But David did not stop with Michal. He developed a taste for his own press clippings when it came to his appeal to women. There was Abigail, the phenomenally sensible widow of idiot Nabal. David claimed her. He also claimed Ahinoam of Jezreel. David’s marriage to Michal was, for a time, a casualty of war with the house of Saul.
After Saul’s death and David’s ultimate ascension to rule over all Israel, we read this:
“And David took more concubines and wives from Jerusalem, after he came from Hebron, and more sons and daughters were born to David.” (2 Sam. 5.13)
Eventually David had eight wives.
Michal, daughter of Saul, 1 Samuel 18.27
Ahinoam, from Jezreel, 1 Samuel 25.43
Abigail, widow of Nabal, 1 Samuel 25.30
Maacah, daughter of the King of Geshur, 2 Samuel 3.3
Haggith, 2 Samuel 3.3
Abital, 2 Samuel 3.4
Eglah, 2 Samuel 3.5
Bathsheba, 2 Samuel 11.3
These are the named wives. We know the name of one of the younger women, Abishag, who attended David in his later years (1 Kings 1.3,4). We are expressly told their relationship was not sexual and this seems to have been because of his age. We are not told of the concubines, except that David seemed to have had plenty of them. It is also reasonable to assume Abishag was the exception of David’s abstinence among these women.
David had a ‘woman’ problem.
David’s ‘woman’ problem
His problem was not with the women. His problem was with himself. He couldn’t control himself. Better stated: David wouldn’t control himself. He was handsome. He was powerful. He was king. Women were available to him. No one would challenge him. Everyone thought it was normal, well within the norms of the day. Why not?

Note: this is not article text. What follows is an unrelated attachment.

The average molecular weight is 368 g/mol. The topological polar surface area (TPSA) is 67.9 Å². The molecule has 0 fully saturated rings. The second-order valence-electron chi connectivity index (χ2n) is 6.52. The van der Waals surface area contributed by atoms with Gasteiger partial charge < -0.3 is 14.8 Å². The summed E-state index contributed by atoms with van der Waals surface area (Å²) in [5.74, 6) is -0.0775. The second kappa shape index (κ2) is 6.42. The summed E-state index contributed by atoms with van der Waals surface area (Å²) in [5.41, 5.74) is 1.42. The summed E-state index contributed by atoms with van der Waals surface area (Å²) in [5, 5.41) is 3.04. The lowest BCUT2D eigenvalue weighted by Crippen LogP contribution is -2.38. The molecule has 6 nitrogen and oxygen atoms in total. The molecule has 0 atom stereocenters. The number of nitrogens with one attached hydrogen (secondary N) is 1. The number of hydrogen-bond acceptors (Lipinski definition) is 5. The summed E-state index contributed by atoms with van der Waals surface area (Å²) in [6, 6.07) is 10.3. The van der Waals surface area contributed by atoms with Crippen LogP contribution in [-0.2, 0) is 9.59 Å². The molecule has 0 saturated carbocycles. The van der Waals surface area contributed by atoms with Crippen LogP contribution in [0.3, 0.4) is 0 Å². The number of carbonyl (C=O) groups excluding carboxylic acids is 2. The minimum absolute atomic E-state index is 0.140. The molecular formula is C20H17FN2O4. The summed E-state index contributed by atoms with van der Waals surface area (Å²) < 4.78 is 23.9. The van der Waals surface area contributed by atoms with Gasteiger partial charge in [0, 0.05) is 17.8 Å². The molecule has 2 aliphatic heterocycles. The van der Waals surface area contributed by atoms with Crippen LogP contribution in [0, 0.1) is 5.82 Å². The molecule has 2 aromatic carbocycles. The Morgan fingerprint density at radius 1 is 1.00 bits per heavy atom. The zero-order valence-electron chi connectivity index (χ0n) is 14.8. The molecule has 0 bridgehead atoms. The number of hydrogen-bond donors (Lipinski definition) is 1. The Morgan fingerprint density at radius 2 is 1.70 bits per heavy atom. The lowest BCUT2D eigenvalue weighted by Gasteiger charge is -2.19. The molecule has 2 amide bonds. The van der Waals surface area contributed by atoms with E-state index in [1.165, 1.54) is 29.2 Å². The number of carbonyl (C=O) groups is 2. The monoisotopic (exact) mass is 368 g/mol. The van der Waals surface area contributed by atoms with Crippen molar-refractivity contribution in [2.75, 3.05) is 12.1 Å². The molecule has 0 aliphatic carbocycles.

It led to his ruin and the eventual dissolution of his monarchy. His son Solomon became famous for his many women. He was just expanding upon the family tradition. Generations later what had begun as a prideful glint in King David’s eye resulted in the ruin of his people. David did not live to see the mature destruction that had first gibbered in his loins … when he just wouldn’t resist his opportunistic impulse to have that woman.
Yes, King David was forgiven his transgression. Yet he paid a huge price nonetheless. In his own life he proved himself an ineffective father. His moral leadership in his own home produced a pock-marked legacy among his heirs. More of them than not were unfaithful to God.
The lesson of King David’s ‘woman’ problem is baleful.
Just because you can do something doesn’t mean you should.
- Think about that the next time you tell yourself, “I deserve this.”
The smallest spark can be carried over the treetops of generations and set ablaze a raging fire of destruction. Beware.
- Your example might not be discovered … for a time. But it will leave its mark, have no doubt. Your children, and their grandchildren after them, will act out on the rooftops what you thought was kept safely hidden in your closet.
What is believed to be normal and unchallenged among men does not automatically translate as pleasing to God.
- It is of no value whatsoever to measure yourself by the lives of others, regardless of who they are or what they do. There is only one secure calibration for holiness – the glory of the living God.